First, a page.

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So that’s the skinny, as well as the starting cast of characters… but not the plan. So what is the plan? The plan is quite literally nothing more than getting to the Montana/Canada border in Glacier National Park by around June 22. From there we will begin hiking south towards Mexico with no concrete strategy other than to make it through the Colorado Rockies before the end of September. Aside from that, we’re simply going with the flow and seeing where the trail of life takes us…

 

8 Comments

  1. Looking forward to your adventure too! My husband and I are the crazy people in our neighborhood who are camping \hiking fools! Over the last few years we have spent all of our vacations traveling to the Rocky mountains to hike and live out of the back of our truck ( we call it the covered wagon). Since we have 2 dogs -Boomer and Scallywag we upgraded to a 86 Toyota rv we took to the southern cacades for 3 weeks. Which is not enough time!! So we have sold our house and I’m going to work on call starting in September. We are leaving the plastic world behind. We will be in Colorado for most of September and hopefully be able to keep up with your progress. We will be out hiking too and maybe will catch a glimpse of you as you breeze by us. Anyway best of luck! I just have to say that the only reason we know of you is your book. My hubby and I took our backpacking gear and flew into Vegas for a quick 8 day adventure and were desperate for some evening entertainment and I saw your book on my kindle (my daughter purchased it around Christmas) so I started reading it ( I read to him as we drive long trips, it’s way better than the radio) . Wow we loved it and appreciated your reflections on life itself. We are like minded people.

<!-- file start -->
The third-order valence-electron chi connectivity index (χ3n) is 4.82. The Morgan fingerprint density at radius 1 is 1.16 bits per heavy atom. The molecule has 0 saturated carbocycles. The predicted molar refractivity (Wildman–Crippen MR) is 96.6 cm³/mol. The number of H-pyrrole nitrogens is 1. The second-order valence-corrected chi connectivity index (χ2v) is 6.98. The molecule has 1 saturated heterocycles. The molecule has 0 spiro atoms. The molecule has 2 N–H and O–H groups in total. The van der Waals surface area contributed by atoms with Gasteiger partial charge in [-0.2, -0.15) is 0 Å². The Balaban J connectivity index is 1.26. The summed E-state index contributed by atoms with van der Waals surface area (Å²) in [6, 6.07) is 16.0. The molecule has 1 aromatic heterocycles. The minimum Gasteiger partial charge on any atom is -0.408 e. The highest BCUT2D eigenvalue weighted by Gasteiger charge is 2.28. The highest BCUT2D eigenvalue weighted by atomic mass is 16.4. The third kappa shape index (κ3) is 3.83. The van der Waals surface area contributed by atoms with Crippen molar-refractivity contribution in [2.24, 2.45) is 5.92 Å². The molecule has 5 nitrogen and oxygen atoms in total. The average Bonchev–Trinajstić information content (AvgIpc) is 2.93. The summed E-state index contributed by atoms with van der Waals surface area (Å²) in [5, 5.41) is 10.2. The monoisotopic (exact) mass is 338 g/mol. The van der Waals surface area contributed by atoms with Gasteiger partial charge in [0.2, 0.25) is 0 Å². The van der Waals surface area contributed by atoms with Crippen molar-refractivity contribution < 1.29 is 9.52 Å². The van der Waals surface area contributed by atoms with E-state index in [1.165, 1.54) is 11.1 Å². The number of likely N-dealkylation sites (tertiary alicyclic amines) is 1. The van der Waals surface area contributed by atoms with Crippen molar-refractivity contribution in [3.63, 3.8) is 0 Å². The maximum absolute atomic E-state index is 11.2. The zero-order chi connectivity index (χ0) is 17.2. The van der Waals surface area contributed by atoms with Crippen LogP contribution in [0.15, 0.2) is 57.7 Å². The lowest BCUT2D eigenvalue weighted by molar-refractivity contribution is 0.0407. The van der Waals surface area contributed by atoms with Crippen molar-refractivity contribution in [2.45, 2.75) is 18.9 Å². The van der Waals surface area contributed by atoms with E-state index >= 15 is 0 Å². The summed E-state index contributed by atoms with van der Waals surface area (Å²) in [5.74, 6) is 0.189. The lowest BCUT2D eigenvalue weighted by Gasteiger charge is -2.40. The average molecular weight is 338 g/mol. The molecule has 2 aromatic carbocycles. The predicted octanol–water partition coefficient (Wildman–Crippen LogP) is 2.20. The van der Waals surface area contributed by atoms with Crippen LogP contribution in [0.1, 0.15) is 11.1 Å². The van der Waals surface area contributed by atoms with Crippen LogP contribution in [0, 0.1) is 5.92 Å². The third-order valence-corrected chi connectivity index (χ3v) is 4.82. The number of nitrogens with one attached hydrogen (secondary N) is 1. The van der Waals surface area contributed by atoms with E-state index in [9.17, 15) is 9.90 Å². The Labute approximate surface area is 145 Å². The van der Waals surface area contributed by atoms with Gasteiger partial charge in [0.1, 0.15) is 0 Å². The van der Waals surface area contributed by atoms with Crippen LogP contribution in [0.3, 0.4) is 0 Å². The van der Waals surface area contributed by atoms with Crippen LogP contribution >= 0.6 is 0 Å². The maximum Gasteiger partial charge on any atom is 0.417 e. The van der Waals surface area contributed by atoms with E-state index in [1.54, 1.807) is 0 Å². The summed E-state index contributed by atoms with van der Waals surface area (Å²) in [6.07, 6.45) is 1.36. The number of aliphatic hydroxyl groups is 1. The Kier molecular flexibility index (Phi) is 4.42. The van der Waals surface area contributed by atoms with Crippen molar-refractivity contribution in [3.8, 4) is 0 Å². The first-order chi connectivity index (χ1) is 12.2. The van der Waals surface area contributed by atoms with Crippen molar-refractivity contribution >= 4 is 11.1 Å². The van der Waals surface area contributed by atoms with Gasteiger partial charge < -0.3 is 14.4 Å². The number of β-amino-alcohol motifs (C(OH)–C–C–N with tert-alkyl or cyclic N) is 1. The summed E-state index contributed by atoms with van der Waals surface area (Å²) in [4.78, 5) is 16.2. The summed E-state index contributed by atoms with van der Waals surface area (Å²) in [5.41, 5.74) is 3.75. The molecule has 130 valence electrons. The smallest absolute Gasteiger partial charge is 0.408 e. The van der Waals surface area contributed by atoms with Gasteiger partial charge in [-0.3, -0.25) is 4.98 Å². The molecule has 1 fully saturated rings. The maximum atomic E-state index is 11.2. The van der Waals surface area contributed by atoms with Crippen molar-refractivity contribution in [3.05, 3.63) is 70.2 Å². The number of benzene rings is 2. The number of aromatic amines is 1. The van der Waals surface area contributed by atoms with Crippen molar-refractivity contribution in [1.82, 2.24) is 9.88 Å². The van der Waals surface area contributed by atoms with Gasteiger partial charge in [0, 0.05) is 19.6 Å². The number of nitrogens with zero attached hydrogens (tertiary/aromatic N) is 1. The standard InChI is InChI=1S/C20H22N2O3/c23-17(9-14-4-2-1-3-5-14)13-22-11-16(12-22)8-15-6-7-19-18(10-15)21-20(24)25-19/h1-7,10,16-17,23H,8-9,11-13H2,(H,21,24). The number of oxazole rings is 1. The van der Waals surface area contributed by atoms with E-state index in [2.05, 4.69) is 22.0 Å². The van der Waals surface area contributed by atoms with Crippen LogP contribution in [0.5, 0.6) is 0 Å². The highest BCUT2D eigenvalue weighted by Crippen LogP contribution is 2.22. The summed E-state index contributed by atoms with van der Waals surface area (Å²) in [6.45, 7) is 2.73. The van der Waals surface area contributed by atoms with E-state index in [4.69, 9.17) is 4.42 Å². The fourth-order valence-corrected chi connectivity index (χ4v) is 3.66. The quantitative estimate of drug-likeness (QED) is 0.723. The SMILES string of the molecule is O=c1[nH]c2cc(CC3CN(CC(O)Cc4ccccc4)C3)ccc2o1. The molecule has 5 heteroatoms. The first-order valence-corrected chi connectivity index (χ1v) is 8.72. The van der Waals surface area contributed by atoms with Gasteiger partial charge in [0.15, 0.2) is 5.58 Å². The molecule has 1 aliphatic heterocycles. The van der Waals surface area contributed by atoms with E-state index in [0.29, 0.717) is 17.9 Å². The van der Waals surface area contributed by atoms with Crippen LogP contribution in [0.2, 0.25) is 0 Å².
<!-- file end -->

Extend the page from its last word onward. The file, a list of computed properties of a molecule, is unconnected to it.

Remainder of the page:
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  2. Looking forward to reading about this new adventure. Catfox is looking well and up to the new challenge. Haven’t seen anything about the PCT book, is that still in the works? Hope so, good luck and keep posting for us couch bound old folks

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    1. Thank you! I’m about halfway through the PCT book. I’m trying to keep it everything in it fresh and unique from the AT book, so it’s taking me longer!

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  3. Kyle, Best of the best to you on your next adventure. Be safe, have fun, live large! What’s your plan for the fur kid in the National Parks? Just curious!

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  4. My husband and I were in MT and WY last Sept. and saw bits of the CDT. It’s a stunningly gorgeous area. Looking forward to following your adventures!

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  5. I am looking forward to following you and Katana on the third leg of the triple crown. We wanted to come and see you at Grassy Hollow during your PCT journey, but we were out of town during the time you were passing through. We too have a shiba inu, but so far no eye problems. Take care of her and yourself. Pete and Mitsuko Gordon

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  6. I was wondering about her eye. How awesome that she has already seen more than most of us, and is able to live her calling! Oh yeah, you too Kyle… 😉 I hope the trip goes well, you will be hiking through my state! Watch out for those rocky mountains, not uncommon for lightening storms and even snow throughout the late summer….